Finally, Acetes cutlets were prepared using standardised recipe (Table 1) keeping the standardised ratios of potato 75:100 (T4), onion 20:100 (T2), ratios of green chilly 5.5:100 (T4), ginger 5.5:100 (T4) and salt 2.5:100 (T2). Proximate composition viz. moisture, crude protein, crude fat, ash and carbohydrate (CHO) content of Acetes cutlets were determined following standard methods (AOAC, 2005).

Results and Discussion

Standardisation of different ingredients viz., potato 75:100 (T4), onion 20:100 (T2), chilly 5.5:100 (T4), ginger 5.5:100 (T4) and table salt 2.5:100 (T2), showed better organoleptic values compared to other ratios (Fig. l, Fig. 2, Fig. 3, Fig. 4 and Fig. 5). The organoleptic evaluation of the cutlets indicated the highest score this standardised recipe as shown in Table 2 and Fig.6.

Table 2: Average organoleptic score of Acetes cutlet prepared using standardized recipe
Attribute Organoleptic Score
Appearance 8.90±0.32
Colour 8.70±0.48
Taste 8.60±0.52
Texture 8.70±0.48
Odour 8.60±0.52
Overall Acceptability 8.70±0.14
1Where number of panellist is 10 (n=10)

2Values expressed are means + S.D. of triplicate measurements

Figure 1: Organoleptic evaluation of Acetescutlet prepared with different ratios of potatoOrganoleptic evaluation of Acetescutlet prepared with different ratios of potato Figure 1: Organoleptic evaluation of Acetescutlet prepared with different ratios of potatoOrganoleptic evaluation of Acetescutlet prepared with different ratios of potato
Figure 2: Organoleptic evaluation of Acetes cutlet prepared with different ratios of onion Figure 2: Organoleptic evaluation of Acetes cutlet prepared with different ratios of onion
Figure 3: Organoleptic evaluation of Acetes cutlet prepared with different ratios of green chilly Figure 3: Organoleptic evaluation of Acetes cutlet prepared with different ratios of green chilly
Figure 4: Organoleptic evaluation of Acetescutlet prepared with different ratios of ginger Figure 4: Organoleptic evaluation of Acetescutlet prepared with different ratios of ginger
Figure 5: Organoleptic evaluation of Acetes cutlet prepared with different ratios of table salt Figure 5: Organoleptic evaluation of Acetes cutlet prepared with different ratios of table salt
Figure 6: Organoleptic evaluation of Acetes cutlet prepared using standardized recipe Figure 6: Organoleptic evaluation of Acetes cutlet prepared using standardized recipe
Figure 7: Proximate composition of Acetes cutlet Figure 7: Proximate composition of Acetes cutlet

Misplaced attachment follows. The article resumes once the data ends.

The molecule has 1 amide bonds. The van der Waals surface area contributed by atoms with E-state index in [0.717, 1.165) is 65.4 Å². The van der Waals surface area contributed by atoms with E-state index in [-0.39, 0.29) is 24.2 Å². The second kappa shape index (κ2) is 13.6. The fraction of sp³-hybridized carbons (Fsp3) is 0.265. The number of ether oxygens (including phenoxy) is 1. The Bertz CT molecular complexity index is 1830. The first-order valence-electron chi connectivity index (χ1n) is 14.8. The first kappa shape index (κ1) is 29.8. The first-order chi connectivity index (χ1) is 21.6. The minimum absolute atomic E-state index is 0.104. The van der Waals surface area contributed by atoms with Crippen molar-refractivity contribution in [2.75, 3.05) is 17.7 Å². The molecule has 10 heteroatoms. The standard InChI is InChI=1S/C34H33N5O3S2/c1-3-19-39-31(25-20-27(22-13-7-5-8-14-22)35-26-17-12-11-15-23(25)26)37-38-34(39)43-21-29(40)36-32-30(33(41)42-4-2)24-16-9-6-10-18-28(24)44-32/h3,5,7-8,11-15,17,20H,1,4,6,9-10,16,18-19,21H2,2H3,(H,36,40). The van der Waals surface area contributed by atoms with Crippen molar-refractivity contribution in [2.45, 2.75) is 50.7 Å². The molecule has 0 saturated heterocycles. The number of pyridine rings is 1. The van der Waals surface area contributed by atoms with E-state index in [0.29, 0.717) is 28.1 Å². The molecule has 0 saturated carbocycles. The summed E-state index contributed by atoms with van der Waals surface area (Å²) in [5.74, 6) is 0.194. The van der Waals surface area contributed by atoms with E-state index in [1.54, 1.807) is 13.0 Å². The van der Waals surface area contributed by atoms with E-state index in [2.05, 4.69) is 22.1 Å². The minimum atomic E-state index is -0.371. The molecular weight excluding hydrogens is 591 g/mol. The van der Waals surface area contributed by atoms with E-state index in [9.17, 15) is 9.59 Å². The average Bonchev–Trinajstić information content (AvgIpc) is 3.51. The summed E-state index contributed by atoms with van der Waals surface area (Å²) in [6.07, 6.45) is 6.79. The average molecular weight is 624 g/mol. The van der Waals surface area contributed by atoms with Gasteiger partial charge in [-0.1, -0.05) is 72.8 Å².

Standardization of different ratios of potato to Acetes mince in Acetes cutlet

Acetes cutlet prepared with 75:100 (w/w) ratio of potato to Acetes meat was superior as compared to the other ratios of potato to Acetes mince used for preparation of cutlets. Joseph and Perigreen (1989) used 50:100 ratio of potato in the cutlet prepared from horse mackerel, ribbon fish, pola, vatta and mackerel tuna. Kamat (1999) used 50:100 ratio of potato in cutlet prepared from mackerel (Rastrelliger kanagurta). Pawar et al. (2012) used 70:100 ratio of potato in the cutlet prepared from catla. Rathod
et al. (2012) used 70:100 ratio of potato in the cutlet prepared from Pangassius (Pangasianodon hypothalamus). Species differentiation and higher ratio of potato to mince increased more starch and taste in the cutlet and bind all ingredients properly. Higher potato ratio reduces strong odour of Acetes as well as cost of the cutlets. Similar results with slight variation were found by Joseph, Perigreen (1989), Kamat (1999), Pawar et al. (2012) and Rathod et al. (2012).

Standardization of different ratios of onion to Acetes mince in Acetes cutlet

Acetes cutlets were prepared with 20:100 (w/w) ratio of onion to Acetes meat was superior as compared to the other ratios of onion to Acetes meat used for preparation of cutlet. Kamat (1999) used 25:100 ratio of onion in cutlet prepared from mackerel (R. kanagurta). Pawar et al. (2012) used 25:100 (w/w) ratio of onion to catla (catla) meat. Rathod et al. (2012) used 25:100 ratio of onion in the cutlet prepared from Pangassius (P. hypothalamus). Species differentiation may cause difference in the ratio of onion to meat. In the present, study as per the opinion of panellist, the higher ratio of onion gave a very excellent taste to the cutlets. Therefore, the ratio of 20:100 (w/w) onion to meat was used for better taste.

Standardization of different ratios of green chilly to Acetes mince in Acetes cutlet